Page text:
You might think that no posts from this quarter means no interesting news. You’d be wrong…
Mostly I’ve been so busy and so high and unable to concentrate due to the effects of steroids, that I’ve either not found/made the time, or not been able to harness my thoughts coherently enough to write blog entries.
My friends who use Facebook will have a better idea of what’s going on as I post regular brief updates there, but today I feel the need to share more fully here, so I’m taking advantage of a day at home to update my poor abandoned blog.
On Tuesday, I was volunteering with Anthony Nolan at a fundraising and recruitment event at the George Elliott building of Nottingham Trent university. The fundraising was being done via a cake sale, organised by Pam, who works for Anthony Nolan’s cord blood bank, on the university campus. The cakes looked gorgeous and the two I ate were really delicious and worth every penny I contributed… A chocolate fudge cake, made and donated by Beeston Bakehouse and a gingerbread square, baked by an anonymous baker. From the sale they raised £208. That would cover just two people to be signed up onto the stem cell/bone marrow register. Yes, it really is that expensive.
So, not one to pass up an opportunity, I shall shamelessly use this post as another chance to encourage you to register as a potential donor, or support in other ways, by volunteering, fundraising or inviting R&BE to come into your school/college/university/organisation to speak to students or any groups of people aged 16-30.
Meanwhile, back to my story… I was busy going into the café to talk to students, giving out information about stem cell donation and the work of Anthony Nolan and where possible, encouraging them to sign up at our table in the foyer.
Recruiting or trying to recruit at a University is very different from the sessions we deliver in schools with Register & Be a Lifesaver [R&BE], where we usually get support from the school and teachers, where we speak to a classroom or lecture hall full of students, with a professional presentation, including a personal story, that generally has a very powerful effect.
For example, last week we were at Bilborough College in Nottingham – a place which has a long history of excellent support for Anthony Nolan and R&BE. A whole team of volunteers presented every day to all Year 12 students, followed up by a recruitment session on Friday afternoon. We succeeded in recruiting 140 new potential donors onto the register. When I arrived on Friday, there was a queue of young people patiently waiting to sign up and spit. With any luck, one of those may be a match for someone who’s currently waiting for a transplant, maybe even someone I know.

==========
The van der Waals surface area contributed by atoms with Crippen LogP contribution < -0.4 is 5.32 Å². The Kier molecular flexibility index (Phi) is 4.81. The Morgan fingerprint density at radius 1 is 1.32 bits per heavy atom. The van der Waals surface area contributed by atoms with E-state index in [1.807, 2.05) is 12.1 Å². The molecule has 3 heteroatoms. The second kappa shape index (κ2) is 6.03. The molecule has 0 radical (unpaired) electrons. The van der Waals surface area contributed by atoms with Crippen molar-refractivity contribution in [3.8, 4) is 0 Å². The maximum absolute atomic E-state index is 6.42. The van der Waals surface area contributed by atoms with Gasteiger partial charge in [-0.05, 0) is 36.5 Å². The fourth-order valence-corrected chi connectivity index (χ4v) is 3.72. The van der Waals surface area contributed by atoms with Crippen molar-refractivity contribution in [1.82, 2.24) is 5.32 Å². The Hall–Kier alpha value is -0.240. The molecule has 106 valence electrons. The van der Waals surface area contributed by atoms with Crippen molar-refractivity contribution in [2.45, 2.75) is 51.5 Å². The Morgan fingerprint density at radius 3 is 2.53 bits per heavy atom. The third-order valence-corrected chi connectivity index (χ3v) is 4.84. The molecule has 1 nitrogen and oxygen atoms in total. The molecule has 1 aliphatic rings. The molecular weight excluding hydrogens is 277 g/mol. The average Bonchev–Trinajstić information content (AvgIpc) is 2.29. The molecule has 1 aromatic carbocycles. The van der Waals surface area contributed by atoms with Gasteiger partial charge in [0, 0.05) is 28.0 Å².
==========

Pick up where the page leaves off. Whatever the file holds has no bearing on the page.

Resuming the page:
So, there I am, popping into the café, with my faithful photographer friend, Russell beside me, to capture some publicity shots of the event. I look around and head for tables with a number of people sat around. Speaking to a group is much easier and they are more likely to engage and ask questions, and if I speak to six or eight people, it’s possible at least one of them might actually sign up, and with any luck, encourage/drag their friends along too.
So around 11:30, I step through the serving area and down a single step to the area where people are sitting, chatting, eating, drinking, playing games. I boldly go up to a table and ask if I may bend their ears for a few minutes. So far, this strategy always works. I’ve never yet been denied, unless the students in question were rushing off to a lecture.
I spoke to a few tables, with a mostly enthusiastic response. Feeling flushed with success and needing a break, I began heading back towards the foyer. I didn’t remember the step and thought there was a ramp there, so I didn’t step up, but instead tripped up the step and landed on the floor, somewhat shaken and hurting my hand as I landed. Ow! It was sore, really sore and soon began to swell up. Charlotte, the Marrow Recruitment Manager who was responsible for the recruitment aspect of the event, kindly procured an ice bag for me from the First Aider on duty. I took two Paracetamol and spent the rest of the afternoon with the ice bag clutched onto my gradually more and more swollen finger/hand.
By 2:30, my hand was very sore, very swollen and my finger immovable. Fortunately, on site they have a student medical centre, so I went to the Sunrise Medical Centre, to find out if I could see a doctor. Fortunately I could.
While I checked in, I found out that my own much valued GP, Dr Carolyn Lott, is a part-time doctor at the campus practice. Sadly she is only there on a Friday so I saw one of the two full-time doctors, Dr Rashbal Ghattaora, a very pleasant, approachable man.